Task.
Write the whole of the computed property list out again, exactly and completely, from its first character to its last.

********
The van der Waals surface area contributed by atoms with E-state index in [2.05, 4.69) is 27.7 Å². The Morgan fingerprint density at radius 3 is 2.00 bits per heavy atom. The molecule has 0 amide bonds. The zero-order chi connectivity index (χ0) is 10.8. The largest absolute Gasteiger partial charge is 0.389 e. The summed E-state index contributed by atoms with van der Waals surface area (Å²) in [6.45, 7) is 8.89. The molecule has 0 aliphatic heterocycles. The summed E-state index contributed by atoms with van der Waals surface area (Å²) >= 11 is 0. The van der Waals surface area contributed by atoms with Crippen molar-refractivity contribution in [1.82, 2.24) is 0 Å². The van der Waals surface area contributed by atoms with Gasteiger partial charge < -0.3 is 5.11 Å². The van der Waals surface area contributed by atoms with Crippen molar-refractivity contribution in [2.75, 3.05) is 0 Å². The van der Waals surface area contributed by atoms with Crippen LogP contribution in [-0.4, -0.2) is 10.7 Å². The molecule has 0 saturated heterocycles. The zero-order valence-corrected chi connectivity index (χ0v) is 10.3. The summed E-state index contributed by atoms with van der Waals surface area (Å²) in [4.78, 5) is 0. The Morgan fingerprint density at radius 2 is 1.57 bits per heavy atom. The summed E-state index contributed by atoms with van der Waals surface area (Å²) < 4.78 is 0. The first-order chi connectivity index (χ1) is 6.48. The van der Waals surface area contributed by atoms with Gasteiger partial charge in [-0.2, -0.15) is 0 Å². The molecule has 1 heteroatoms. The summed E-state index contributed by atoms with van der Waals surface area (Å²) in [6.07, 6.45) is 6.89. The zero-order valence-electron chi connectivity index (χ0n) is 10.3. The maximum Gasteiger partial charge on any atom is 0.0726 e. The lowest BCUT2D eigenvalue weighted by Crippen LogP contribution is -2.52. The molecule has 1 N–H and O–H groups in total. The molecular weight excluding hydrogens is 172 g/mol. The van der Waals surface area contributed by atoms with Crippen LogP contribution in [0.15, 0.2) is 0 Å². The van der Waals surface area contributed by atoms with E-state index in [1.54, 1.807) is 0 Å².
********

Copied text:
The van der Waals surface area contributed by atoms with E-state index in [2.05, 4.69) is 27.7 Å². The Morgan fingerprint density at radius 3 is 2.00 bits per heavy atom. The molecule has 0 amide bonds. The zero-order chi connectivity index (χ0) is 10.8. The largest absolute Gasteiger partial charge is 0.389 e. The summed E-state index contributed by atoms with van der Waals surface area (Å²) in [6.45, 7) is 8.89. The molecule has 0 aliphatic heterocycles. The summed E-state index contributed by atoms with van der Waals surface area (Å²) >= 11 is 0. The van der Waals surface area contributed by atoms with Crippen molar-refractivity contribution in [1.82, 2.24) is 0 Å². The van der Waals surface area contributed by atoms with Gasteiger partial charge < -0.3 is 5.11 Å². The van der Waals surface area contributed by atoms with Crippen molar-refractivity contribution in [2.75, 3.05) is 0 Å². The van der Waals surface area contributed by atoms with Crippen LogP contribution in [-0.4, -0.2) is 10.7 Å². The molecule has 0 saturated heterocycles. The zero-order valence-corrected chi connectivity index (χ0v) is 10.3. The summed E-state index contributed by atoms with van der Waals surface area (Å²) in [4.78, 5) is 0. The Morgan fingerprint density at radius 2 is 1.57 bits per heavy atom. The summed E-state index contributed by atoms with van der Waals surface area (Å²) < 4.78 is 0. The first-order chi connectivity index (χ1) is 6.48. The van der Waals surface area contributed by atoms with Gasteiger partial charge in [-0.2, -0.15) is 0 Å². The molecule has 1 heteroatoms. The summed E-state index contributed by atoms with van der Waals surface area (Å²) in [6.07, 6.45) is 6.89. The zero-order valence-electron chi connectivity index (χ0n) is 10.3. The maximum Gasteiger partial charge on any atom is 0.0726 e. The lowest BCUT2D eigenvalue weighted by Crippen LogP contribution is -2.52. The molecule has 1 N–H and O–H groups in total. The molecular weight excluding hydrogens is 172 g/mol. The van der Waals surface area contributed by atoms with Crippen LogP contribution in [0.15, 0.2) is 0 Å². The van der Waals surface area contributed by atoms with E-state index in [1.54, 1.807) is 0 Å².